Laser physics: Exploration of new frequency frontiers

11 Jan 2022

An international team under the leadership of LMU physicist Prof. Matthias Kling reports in Optica.

A near-infrared pulse (blue) excites a semiconductor.

The unfolding ultrafast dynamics is interrogated by field-sampling spectroscopy. | © RMT Bergues

If physicists want to learn more about the dynamics of electrons in solids, they probe them with electromagnetic fields. When matter is irradiated by ultrashort laser pulses, excited electrons scatter on femtosecond timescales (a femtosecond is a millionth of a billionth of a second). Information about the scattering and other fast processes in the material can be extracted from the wave characteristics of transmitted or reflected light fields, in so-called field-resolved spectroscopy. Some of this information, however, was not accessible. Field-resolved experiments had covered only frequencies below 50 terahertz.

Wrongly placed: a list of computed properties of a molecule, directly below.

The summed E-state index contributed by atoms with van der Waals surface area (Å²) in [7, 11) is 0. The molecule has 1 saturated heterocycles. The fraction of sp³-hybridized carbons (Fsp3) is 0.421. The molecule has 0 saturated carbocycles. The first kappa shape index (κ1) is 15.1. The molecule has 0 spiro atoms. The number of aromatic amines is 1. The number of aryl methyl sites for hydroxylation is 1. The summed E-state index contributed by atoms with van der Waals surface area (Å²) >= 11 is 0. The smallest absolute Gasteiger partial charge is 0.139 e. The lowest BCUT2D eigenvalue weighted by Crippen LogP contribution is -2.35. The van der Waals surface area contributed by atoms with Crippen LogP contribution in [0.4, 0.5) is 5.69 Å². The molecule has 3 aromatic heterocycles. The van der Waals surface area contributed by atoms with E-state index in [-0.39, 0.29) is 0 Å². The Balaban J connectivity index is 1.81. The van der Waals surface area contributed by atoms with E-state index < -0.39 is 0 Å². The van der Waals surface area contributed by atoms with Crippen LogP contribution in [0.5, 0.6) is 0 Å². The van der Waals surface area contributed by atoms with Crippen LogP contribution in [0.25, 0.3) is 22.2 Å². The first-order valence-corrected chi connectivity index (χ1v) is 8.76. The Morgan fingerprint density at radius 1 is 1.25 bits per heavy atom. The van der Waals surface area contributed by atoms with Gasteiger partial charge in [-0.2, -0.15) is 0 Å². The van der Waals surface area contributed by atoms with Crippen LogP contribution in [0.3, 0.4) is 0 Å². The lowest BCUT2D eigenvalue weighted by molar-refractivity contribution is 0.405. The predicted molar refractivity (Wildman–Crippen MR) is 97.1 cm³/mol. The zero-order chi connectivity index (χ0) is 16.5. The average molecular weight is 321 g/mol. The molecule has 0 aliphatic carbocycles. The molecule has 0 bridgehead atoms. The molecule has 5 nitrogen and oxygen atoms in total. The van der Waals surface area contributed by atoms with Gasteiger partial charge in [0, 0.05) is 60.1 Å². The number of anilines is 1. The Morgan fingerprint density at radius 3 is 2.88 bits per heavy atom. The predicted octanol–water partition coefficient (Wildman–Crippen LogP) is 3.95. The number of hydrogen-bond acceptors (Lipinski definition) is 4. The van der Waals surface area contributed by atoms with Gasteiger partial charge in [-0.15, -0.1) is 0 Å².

An international team around LMU physicist Matthias Kling has now extended the method to a range of 50-100 terahertz. With the doubling of the maximum frequency the researchers gained new insight into light-induced processes in solids. “The advantage of measurements in this extended frequency range is that it is free of other resonances. This permits to accurately monitor the response of free electrons in the materials”, explains Marcel Neuhaus, first author of the study. This way, the technique provided a time resolution of electron dynamics in solids below 10 femtoseconds.

Marcel Neuhaus, Johannes Schötz, Mario Aulich, Anchit Srivastava, Džiugas Kimbaras, Valerie Smejkal, Vladimir Pervak, Meshaal Alharbi, Abdallah M. Azzeer, Florian Libisch, Christoph Lemell, Joachim Burgdörfer, Zilong Wang, Matthias F. Kling. Transient field-resolved reflectometry at 50-100 THz. Optica, 2022.
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